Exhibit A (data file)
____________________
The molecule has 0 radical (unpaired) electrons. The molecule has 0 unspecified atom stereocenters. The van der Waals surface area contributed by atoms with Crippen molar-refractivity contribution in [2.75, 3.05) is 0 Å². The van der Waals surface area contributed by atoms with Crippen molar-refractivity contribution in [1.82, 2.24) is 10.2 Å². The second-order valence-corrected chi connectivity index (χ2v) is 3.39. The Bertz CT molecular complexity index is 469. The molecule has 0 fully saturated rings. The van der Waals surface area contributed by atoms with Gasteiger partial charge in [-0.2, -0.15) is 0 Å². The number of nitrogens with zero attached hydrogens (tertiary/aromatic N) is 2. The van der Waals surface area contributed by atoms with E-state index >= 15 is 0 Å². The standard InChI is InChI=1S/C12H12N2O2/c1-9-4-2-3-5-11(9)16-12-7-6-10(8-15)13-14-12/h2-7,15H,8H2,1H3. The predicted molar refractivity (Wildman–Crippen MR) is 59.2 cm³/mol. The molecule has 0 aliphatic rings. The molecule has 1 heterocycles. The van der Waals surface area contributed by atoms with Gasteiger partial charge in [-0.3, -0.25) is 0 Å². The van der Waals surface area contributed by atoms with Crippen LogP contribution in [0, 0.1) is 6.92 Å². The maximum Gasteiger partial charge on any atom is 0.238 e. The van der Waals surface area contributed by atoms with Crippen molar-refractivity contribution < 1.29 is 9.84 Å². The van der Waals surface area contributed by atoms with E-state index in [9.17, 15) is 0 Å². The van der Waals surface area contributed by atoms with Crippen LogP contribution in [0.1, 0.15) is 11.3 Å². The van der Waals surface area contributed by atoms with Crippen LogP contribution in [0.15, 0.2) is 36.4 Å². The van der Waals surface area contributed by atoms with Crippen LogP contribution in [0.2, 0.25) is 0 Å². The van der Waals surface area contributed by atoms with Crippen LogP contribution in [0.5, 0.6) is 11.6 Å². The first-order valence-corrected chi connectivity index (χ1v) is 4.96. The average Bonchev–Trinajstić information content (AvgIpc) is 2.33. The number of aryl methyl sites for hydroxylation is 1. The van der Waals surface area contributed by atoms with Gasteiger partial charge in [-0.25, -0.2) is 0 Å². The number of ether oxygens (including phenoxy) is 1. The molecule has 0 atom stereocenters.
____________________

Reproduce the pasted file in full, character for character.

The molecule has 0 radical (unpaired) electrons. The molecule has 0 unspecified atom stereocenters. The van der Waals surface area contributed by atoms with Crippen molar-refractivity contribution in [2.75, 3.05) is 0 Å². The van der Waals surface area contributed by atoms with Crippen molar-refractivity contribution in [1.82, 2.24) is 10.2 Å². The second-order valence-corrected chi connectivity index (χ2v) is 3.39. The Bertz CT molecular complexity index is 469. The molecule has 0 fully saturated rings. The van der Waals surface area contributed by atoms with Gasteiger partial charge in [-0.2, -0.15) is 0 Å². The number of nitrogens with zero attached hydrogens (tertiary/aromatic N) is 2. The van der Waals surface area contributed by atoms with E-state index >= 15 is 0 Å². The standard InChI is InChI=1S/C12H12N2O2/c1-9-4-2-3-5-11(9)16-12-7-6-10(8-15)13-14-12/h2-7,15H,8H2,1H3. The predicted molar refractivity (Wildman–Crippen MR) is 59.2 cm³/mol. The molecule has 0 aliphatic rings. The molecule has 1 heterocycles. The van der Waals surface area contributed by atoms with Gasteiger partial charge in [-0.3, -0.25) is 0 Å². The van der Waals surface area contributed by atoms with Crippen LogP contribution in [0, 0.1) is 6.92 Å². The maximum Gasteiger partial charge on any atom is 0.238 e. The van der Waals surface area contributed by atoms with Crippen molar-refractivity contribution < 1.29 is 9.84 Å². The van der Waals surface area contributed by atoms with E-state index in [9.17, 15) is 0 Å². The van der Waals surface area contributed by atoms with Crippen LogP contribution in [0.1, 0.15) is 11.3 Å². The van der Waals surface area contributed by atoms with Crippen LogP contribution in [0.15, 0.2) is 36.4 Å². The van der Waals surface area contributed by atoms with Crippen LogP contribution in [0.2, 0.25) is 0 Å². The van der Waals surface area contributed by atoms with Crippen LogP contribution in [0.5, 0.6) is 11.6 Å². The first-order valence-corrected chi connectivity index (χ1v) is 4.96. The average Bonchev–Trinajstić information content (AvgIpc) is 2.33. The number of aryl methyl sites for hydroxylation is 1. The van der Waals surface area contributed by atoms with Gasteiger partial charge in [-0.25, -0.2) is 0 Å². The number of ether oxygens (including phenoxy) is 1. The molecule has 0 atom stereocenters.